But it recently added insult to injury by featuring a lengthy article on CollegeHumor.com, an online destination as vital to the thinking person’s cultural diet as a tit mag with fart jokes.
In a somewhat garbled article for the weekend’s Globe & Mail, Leah McLaren examines CollegeHumor.com’s financial success and reports on the site’s typical content:
Who knew that downloadable photos of girls flashing their breasts at Mardi Gras and pictures of overstocked dorm room beer fridges was such big business? While the site has some pretensions toward being an on-line magazine, it is far from erudite. Last time I checked, the lead story was a column on the psychology of hot chicks written by a recent graduate who had relocated to Los Angeles. “In Kansas, if a girl is hot, she might not know it. She might be shelving oven mitts at Wal-Mart and just coincidentally be hot. The point is that hot women, especially hot L.A. women, know it.” And so on.
The New Yorker‘s Rebecca Mead probably wouldn’t object to McLaren’s withering characterization. After all, she herself equates the offerings on CollegeHumor.com to David Letterman’s Stupid Pet Tricks, and concludes, “CollegeHumor.com doesn’t just cater to the lowest common denominator; it’s cooked and served by the lowest common denominator, too.”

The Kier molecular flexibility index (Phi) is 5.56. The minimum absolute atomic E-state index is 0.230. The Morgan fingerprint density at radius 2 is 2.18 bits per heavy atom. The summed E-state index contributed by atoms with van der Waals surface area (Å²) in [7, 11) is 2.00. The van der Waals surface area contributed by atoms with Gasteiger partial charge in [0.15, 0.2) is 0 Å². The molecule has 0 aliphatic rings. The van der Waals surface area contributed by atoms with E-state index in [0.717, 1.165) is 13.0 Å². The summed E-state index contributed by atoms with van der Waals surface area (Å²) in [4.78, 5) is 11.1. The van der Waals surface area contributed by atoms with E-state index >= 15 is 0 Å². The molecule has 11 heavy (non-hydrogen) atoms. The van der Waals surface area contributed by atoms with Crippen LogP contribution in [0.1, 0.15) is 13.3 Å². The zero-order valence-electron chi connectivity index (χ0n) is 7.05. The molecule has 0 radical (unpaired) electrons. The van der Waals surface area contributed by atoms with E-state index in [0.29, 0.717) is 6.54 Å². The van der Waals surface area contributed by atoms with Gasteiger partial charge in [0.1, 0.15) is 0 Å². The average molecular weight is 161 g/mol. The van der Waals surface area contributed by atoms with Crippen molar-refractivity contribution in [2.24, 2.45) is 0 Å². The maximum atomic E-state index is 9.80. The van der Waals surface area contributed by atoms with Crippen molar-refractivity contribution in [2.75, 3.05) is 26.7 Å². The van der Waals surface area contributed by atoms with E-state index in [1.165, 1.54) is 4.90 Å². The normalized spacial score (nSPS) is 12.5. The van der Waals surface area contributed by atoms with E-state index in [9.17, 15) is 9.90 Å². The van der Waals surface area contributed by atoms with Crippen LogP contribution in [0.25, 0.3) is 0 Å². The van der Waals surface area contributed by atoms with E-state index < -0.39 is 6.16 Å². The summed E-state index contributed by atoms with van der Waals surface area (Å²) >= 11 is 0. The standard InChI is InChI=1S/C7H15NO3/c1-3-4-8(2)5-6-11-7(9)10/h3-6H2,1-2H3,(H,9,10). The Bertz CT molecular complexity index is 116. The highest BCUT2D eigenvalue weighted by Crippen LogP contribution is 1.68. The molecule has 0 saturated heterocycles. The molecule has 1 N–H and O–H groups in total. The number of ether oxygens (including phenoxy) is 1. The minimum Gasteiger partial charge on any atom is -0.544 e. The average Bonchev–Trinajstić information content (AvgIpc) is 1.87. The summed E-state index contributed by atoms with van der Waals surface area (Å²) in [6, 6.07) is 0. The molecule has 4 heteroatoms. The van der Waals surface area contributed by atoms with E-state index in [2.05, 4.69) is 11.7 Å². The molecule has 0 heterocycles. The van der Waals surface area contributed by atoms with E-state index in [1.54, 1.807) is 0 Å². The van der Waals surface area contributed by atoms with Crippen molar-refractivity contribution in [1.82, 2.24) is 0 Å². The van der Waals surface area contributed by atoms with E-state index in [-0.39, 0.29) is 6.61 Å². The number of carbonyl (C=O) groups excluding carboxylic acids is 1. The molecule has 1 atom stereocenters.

Good thing 3,500 words were devoted to it, then.
The contagion has spread beyond The New Yorker and The Atlantic to our local NPR affiliate. WNYC now allows Flanagan to regale its listeners, in an oft-replayed sound byte, with a defense of Wal-Mart’s employee compensation policies. You see, the “liberals” at the cocktail parties Flanagan frequents all hire nannies to take care of their kids, and fail to pay into social security on the nannies’ behalf. Who knew that the hypocrisy of these nanny-hirers justified Wal-Mart’s abysmal pay scale?
For more information about the horror to which, if their alarms go off at the wrong moment, New York City residents can awake, please consult Twinkle Twinkle Blah Blah Blah Etc.